Regulations are also justified to protect society from the potential harmful creations of technology from scientific breakthroughs. Some scientific developments have been deemed unsafe and unethical, especially if put in the hands of the wrong people. Artificial intelligence is growing at an accelerated pace. Notable individuals, such as Stephen Hawking, Elon Musk and Bill Gates, have expressed their concern in its growing potential for harm. One fear is that AI enables government to produce autonomous weapons that can choose their targets, killing innocent civilians. AI weapons would be harder to control than normal ones. AI can also be capable of social manipulation by spreading propaganda to individuals identified through algorithms and personal data. The case of Cambridge Analytica using the data from 50 million Facebook users to try to sway the outcome of the 2016 U.S. presidential election and the U.K.’s Brexit referendum illustrates the power of AI. AI generated videos, Deepfakes, are also prevalent and have gone viral. If this technology is put in the wrong hands to manipulate and deceive, reputations can be easily destroyed and society’s fabric will be threatened. Currently, global bodies to protect humanity from the potential dangers of AI and machine learning are conspicuously absent but employees at technological companies circulate petitions on the ethics of their products. Regulations would slow down the development of AI and give time for necessary precautions to be taken that can protect society from its potential negative consequences. Other such technology and scientific research with potential harm to society have also been halted. For instance, in the United States, distribution of 3D printed gun blueprints have been banned. A research involving investigating the spread of H7N9 virus in a lab has also been halted for fear of lab accidents that could release the virus to the public or bio terrorists accessing such findings and creating mayhem. Federal regulations on drone usage also exists, such as these unmanned vehicles are prohibited from flying over federal facilities or near airports. They are ultimately to protect the public and can be justified.

Regulations also prevent the profit-driven firms from exploiting scientific and technological advancements at the expense of society’s welfare. In 2010, the World Health Organisation warned of the endemic problem of corruption in the business of pharmaceutical companies. Clinical trials may be conducted without proper regulatory approval. Drugs may be produced through substandard or counterfier methods, producing substandard or even harmful drugs. These corrupt practices were driven by monetary benefits and disregard the individual’s welfare. It leads to patient suffering and have severe life or death consequences. Stricter checking of the processes and products will bring benefits by preventing such occurences. Pharmaceutical firms also price their drugs at an exorbitant price, making them inaccessible for those who need them. Gilead Sciences, the American pharmaceutical giant behind the hepatitis C cure, Solvadi, boasted a 45 percent net profit giant, while four million people died of this curable disease. Monsanto, an agricultural company also extracted huge profits from farmers cultivating cash crops like Bt cotton. The seeds were genetically engineered for one time use and have compelled farmers to spend beyond their means and caused severe economic distress. This drove about 270000 farmers to suicide in the nineties. These new technologies thus do not benefit society because of its use for the ruthless pursuit of economic gain. Regulations on their distribution and pricing can ensure the advancements serve those in need.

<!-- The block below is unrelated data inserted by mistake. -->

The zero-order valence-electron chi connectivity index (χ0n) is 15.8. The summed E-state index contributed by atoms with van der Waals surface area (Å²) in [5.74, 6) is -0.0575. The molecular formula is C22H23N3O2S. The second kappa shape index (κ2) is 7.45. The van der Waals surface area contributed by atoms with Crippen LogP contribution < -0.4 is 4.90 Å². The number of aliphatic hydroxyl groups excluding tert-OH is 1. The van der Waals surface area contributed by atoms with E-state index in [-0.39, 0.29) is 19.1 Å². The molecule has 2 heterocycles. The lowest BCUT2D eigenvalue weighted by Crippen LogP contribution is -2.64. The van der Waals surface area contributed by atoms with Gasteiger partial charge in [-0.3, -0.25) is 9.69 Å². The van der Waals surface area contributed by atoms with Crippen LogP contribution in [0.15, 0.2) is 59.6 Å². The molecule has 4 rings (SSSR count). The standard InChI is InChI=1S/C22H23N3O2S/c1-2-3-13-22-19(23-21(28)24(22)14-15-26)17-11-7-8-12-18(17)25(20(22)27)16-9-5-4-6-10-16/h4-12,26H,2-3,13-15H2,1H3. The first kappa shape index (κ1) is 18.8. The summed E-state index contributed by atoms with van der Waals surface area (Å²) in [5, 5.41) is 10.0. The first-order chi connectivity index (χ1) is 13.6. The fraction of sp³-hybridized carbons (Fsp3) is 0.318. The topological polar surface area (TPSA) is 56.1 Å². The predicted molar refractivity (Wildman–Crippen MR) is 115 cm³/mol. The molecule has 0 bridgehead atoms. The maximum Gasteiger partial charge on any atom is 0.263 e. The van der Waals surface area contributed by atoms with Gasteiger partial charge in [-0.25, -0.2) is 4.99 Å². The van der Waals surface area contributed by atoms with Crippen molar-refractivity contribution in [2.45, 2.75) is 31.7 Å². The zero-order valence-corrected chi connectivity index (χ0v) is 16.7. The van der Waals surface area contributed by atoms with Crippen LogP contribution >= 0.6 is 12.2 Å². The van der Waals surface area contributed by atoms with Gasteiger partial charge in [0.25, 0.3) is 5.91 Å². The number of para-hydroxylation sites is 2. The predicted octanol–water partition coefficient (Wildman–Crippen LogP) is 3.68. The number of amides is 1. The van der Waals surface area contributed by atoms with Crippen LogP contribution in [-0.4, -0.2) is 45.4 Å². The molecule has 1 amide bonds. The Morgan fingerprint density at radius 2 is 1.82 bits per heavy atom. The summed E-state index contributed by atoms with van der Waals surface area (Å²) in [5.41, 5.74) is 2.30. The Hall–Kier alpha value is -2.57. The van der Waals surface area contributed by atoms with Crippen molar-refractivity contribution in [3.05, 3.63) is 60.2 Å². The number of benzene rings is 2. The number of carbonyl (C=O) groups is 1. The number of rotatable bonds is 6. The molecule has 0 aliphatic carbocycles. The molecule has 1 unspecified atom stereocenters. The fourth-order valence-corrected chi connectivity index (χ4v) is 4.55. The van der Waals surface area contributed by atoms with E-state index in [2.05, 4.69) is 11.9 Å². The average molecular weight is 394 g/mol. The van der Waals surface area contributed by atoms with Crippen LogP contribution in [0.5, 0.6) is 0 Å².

In conclusion, a quote by Omar Bradley on scientific knowledge goes, “To every man is given the key to the gates of heaven, the same key opens the gates to hell.” Scientific knowledge and new technology give us greater ability to do things that we could only have dreamt of before. They can resolve global problems and improve the standard of living, but at the same time cause mass destruction or further fracturing of society. Different stakeholders such as scientists, businesses, government and the public will have different views on what course of action towards new-age technology is right. The ultimate decision should come from wanting the best for the society.

Leave a Comment